Why they fail
So why do 2D bar codes fail? Why are more and more companies making use of the technology, and just as many failing in the implementation and deployment of the technology? In my mind, it's simple. First, companies are not taking the time and expending the energy to fully understand the technology from a pure technology perspective (i.e., how 2D bar codes work, get generated, get scanned, etc.). Second, companies are not enabling themselves to fully understand how the technology can and should be integrated into an existing marketing mix from a strategic and tactical perspective. Rather, they are implementing and deploying the technology from their own perspectives -- not the consumer's. In addition, many companies are not establishing clear lines of responsibility when it comes to determining whose job is it to manage and steward the use of the technology from one campaign to the next, and from the inception of a campaign to its completion.
Although the two reasons above help to provide an explanation as to why companies are failing at 2D barcdoes, what they don't speak to is the fact that 2D bar codes are similar to most any other marketing channel or medium and need to be considered as such. When a code is going to be used in an advertisement or a promotional piece, it needs to be given the same amount of thought and consideration that a landing page, for example, would be given. Where landing page copy, graphics, layout, links, buttons, and versions are all well thought out, planned, and even tested, so too should the use of a 2D bar code.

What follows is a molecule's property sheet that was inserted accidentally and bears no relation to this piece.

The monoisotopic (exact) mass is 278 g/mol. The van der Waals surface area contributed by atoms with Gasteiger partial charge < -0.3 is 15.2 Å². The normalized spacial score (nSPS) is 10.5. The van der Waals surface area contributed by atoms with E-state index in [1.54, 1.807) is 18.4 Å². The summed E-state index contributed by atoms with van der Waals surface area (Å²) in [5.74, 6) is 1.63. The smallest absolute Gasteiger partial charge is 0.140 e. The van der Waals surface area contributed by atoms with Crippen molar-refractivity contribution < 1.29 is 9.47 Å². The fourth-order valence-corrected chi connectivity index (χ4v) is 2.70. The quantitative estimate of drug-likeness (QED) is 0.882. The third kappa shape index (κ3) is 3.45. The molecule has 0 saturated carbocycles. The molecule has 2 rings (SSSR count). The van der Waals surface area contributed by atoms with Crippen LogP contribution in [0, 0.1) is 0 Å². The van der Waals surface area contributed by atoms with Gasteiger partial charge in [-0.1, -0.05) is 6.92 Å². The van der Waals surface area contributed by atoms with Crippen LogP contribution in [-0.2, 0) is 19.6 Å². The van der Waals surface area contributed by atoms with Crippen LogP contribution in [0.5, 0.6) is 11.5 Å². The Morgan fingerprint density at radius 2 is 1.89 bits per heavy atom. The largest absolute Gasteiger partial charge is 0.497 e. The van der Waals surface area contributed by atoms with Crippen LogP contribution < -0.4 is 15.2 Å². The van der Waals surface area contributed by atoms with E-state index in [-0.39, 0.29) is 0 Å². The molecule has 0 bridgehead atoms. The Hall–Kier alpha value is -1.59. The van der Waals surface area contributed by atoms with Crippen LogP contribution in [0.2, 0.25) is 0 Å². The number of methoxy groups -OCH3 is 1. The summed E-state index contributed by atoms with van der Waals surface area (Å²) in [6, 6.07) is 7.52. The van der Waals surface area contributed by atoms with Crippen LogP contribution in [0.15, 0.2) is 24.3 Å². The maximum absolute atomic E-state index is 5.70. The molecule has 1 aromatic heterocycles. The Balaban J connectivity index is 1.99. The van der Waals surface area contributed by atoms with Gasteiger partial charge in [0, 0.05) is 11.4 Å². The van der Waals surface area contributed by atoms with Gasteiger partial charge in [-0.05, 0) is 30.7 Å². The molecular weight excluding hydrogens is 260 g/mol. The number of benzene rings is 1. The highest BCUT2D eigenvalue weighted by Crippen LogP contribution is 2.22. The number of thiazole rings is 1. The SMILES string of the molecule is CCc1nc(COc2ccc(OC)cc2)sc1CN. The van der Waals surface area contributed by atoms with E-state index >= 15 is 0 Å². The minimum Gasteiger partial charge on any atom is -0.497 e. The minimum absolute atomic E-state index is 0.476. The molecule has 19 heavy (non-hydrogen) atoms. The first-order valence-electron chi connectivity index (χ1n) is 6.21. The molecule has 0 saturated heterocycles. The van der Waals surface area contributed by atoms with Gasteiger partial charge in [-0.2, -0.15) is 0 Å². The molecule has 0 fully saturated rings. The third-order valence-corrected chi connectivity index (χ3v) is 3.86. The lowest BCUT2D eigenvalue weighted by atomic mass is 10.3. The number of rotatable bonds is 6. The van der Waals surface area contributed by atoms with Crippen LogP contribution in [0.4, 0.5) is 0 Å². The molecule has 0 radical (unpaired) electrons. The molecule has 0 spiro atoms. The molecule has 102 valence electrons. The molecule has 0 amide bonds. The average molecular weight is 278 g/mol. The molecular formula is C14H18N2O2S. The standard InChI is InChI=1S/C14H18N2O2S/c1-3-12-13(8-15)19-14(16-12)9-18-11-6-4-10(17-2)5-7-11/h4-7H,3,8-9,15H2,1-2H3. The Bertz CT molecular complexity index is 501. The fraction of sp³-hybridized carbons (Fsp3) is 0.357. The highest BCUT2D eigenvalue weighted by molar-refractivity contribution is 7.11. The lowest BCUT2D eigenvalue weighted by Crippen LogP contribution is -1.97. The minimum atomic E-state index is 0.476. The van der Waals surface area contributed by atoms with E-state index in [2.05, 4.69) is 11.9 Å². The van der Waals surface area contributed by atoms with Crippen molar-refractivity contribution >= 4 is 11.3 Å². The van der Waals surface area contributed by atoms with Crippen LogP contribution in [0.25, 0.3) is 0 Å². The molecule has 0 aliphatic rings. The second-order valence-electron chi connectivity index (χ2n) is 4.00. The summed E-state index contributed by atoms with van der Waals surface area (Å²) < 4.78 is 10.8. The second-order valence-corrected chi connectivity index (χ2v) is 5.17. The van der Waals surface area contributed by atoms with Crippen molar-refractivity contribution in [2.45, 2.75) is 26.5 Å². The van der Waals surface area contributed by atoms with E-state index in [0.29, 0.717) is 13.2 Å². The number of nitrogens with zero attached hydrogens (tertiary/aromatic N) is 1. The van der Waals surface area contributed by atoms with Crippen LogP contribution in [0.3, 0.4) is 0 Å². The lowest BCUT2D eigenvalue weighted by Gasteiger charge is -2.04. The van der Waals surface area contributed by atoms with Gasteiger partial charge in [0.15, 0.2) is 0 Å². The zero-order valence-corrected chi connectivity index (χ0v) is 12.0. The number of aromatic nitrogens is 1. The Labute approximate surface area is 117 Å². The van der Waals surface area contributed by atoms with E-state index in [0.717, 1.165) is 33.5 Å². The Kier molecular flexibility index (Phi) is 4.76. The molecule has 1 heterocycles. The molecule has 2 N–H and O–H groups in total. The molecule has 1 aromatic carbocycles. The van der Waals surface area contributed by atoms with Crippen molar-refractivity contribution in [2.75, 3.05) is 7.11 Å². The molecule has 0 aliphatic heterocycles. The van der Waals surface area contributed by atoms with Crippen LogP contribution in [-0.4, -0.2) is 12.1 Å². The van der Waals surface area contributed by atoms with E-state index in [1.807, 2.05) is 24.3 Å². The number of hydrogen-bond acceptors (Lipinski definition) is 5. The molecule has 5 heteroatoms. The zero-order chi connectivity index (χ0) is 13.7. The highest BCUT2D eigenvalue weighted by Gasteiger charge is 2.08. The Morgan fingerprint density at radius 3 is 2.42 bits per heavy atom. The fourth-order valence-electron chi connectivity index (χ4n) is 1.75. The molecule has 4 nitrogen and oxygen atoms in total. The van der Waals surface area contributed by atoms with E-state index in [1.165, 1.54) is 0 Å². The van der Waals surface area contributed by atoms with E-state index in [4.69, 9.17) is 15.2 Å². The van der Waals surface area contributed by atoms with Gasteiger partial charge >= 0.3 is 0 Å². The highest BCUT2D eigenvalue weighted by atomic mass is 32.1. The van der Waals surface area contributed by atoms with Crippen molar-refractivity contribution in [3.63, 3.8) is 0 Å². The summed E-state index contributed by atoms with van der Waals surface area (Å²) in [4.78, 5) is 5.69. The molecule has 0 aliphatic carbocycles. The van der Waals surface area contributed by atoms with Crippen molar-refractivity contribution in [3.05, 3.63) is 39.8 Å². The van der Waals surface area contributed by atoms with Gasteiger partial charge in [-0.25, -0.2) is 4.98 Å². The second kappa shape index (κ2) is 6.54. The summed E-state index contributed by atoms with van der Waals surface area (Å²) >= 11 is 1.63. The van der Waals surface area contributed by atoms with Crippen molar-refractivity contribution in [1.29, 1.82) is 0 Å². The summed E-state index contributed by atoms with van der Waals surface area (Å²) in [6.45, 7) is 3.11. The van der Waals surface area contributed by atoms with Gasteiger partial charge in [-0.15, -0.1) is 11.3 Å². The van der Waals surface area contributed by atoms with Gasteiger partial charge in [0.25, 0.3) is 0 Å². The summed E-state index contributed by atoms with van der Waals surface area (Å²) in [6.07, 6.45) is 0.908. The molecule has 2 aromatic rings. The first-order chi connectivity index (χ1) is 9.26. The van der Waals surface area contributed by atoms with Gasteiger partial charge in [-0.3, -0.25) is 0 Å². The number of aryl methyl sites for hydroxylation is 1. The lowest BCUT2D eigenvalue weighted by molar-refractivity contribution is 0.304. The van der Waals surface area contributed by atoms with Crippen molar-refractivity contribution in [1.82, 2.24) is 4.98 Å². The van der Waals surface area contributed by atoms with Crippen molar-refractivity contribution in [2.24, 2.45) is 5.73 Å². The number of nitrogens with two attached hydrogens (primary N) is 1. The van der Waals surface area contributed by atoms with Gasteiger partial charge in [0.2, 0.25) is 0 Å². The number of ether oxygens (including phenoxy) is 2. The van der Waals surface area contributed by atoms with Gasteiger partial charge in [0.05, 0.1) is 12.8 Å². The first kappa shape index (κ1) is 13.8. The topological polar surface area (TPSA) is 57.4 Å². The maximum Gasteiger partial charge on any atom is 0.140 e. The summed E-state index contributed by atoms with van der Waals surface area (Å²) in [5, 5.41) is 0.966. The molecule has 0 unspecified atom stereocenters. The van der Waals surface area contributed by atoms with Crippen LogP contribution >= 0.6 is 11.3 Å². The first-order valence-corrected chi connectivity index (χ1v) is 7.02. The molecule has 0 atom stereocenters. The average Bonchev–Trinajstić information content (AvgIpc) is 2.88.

In working with 2D bar codes, I have established a list of no fewer than 20 technology- and marketing-related best practices that should be used when implementing and deploying 2D technology. By no means do the examples in this article detail all of the best practices that I and others in the field advocate, but they highlight some of the main ones.
In addition, above and beyond best practices themselves, marketers must recognize the need for clear goals and objectives -- strategic and tactical -- to be set in place as a 2D-based campaign is developed. We all talk about metrics and the need to justify ROI, which bar codes can certainly help to facilitate. But without goals and objectives in place, one will never know if 100 scans or five sales leads or a dozen products sold constitute success.
Roger Marquis is the founder 2D Barcode Strategy.
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